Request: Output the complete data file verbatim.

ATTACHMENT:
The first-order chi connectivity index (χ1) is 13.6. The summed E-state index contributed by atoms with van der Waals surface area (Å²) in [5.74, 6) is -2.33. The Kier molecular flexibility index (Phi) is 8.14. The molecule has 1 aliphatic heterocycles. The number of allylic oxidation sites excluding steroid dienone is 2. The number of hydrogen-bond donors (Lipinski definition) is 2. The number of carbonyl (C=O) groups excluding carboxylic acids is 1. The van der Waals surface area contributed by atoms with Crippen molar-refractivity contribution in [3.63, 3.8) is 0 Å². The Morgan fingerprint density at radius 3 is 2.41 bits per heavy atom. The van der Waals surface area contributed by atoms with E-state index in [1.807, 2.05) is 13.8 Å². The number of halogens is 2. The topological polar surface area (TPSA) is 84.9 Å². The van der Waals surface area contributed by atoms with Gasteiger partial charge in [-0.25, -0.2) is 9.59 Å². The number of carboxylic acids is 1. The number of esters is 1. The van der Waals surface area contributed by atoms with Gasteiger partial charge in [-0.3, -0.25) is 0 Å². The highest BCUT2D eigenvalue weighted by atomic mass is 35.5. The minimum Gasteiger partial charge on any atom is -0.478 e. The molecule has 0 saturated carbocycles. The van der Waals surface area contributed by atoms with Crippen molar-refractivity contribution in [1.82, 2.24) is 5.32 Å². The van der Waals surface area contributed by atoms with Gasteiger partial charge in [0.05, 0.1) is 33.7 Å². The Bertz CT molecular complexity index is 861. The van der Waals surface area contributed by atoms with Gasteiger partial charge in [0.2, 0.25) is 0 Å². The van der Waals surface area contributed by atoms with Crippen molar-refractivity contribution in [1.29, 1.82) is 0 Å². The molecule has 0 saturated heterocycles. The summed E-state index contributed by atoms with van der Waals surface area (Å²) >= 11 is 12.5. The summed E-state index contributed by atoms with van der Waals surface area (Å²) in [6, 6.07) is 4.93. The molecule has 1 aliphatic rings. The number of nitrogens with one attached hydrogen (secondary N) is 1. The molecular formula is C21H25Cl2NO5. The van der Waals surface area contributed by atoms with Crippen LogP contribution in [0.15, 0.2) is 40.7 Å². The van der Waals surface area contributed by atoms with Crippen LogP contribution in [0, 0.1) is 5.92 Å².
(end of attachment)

The first-order chi connectivity index (χ1) is 13.6. The summed E-state index contributed by atoms with van der Waals surface area (Å²) in [5.74, 6) is -2.33. The Kier molecular flexibility index (Phi) is 8.14. The molecule has 1 aliphatic heterocycles. The number of allylic oxidation sites excluding steroid dienone is 2. The number of hydrogen-bond donors (Lipinski definition) is 2. The number of carbonyl (C=O) groups excluding carboxylic acids is 1. The van der Waals surface area contributed by atoms with Crippen molar-refractivity contribution in [3.63, 3.8) is 0 Å². The Morgan fingerprint density at radius 3 is 2.41 bits per heavy atom. The van der Waals surface area contributed by atoms with E-state index in [1.807, 2.05) is 13.8 Å². The number of halogens is 2. The topological polar surface area (TPSA) is 84.9 Å². The van der Waals surface area contributed by atoms with Gasteiger partial charge in [-0.25, -0.2) is 9.59 Å². The number of carboxylic acids is 1. The number of esters is 1. The van der Waals surface area contributed by atoms with Gasteiger partial charge in [-0.3, -0.25) is 0 Å². The highest BCUT2D eigenvalue weighted by atomic mass is 35.5. The minimum Gasteiger partial charge on any atom is -0.478 e. The molecule has 0 saturated carbocycles. The van der Waals surface area contributed by atoms with Crippen molar-refractivity contribution in [1.82, 2.24) is 5.32 Å². The van der Waals surface area contributed by atoms with Gasteiger partial charge in [0.05, 0.1) is 33.7 Å². The Bertz CT molecular complexity index is 861. The van der Waals surface area contributed by atoms with Gasteiger partial charge in [0.2, 0.25) is 0 Å². The van der Waals surface area contributed by atoms with Crippen molar-refractivity contribution in [1.29, 1.82) is 0 Å². The molecule has 0 saturated heterocycles. The summed E-state index contributed by atoms with van der Waals surface area (Å²) >= 11 is 12.5. The summed E-state index contributed by atoms with van der Waals surface area (Å²) in [6, 6.07) is 4.93. The molecule has 1 aliphatic rings. The number of nitrogens with one attached hydrogen (secondary N) is 1. The molecular formula is C21H25Cl2NO5. The van der Waals surface area contributed by atoms with Crippen LogP contribution in [0.15, 0.2) is 40.7 Å². The van der Waals surface area contributed by atoms with Crippen LogP contribution in [0, 0.1) is 5.92 Å².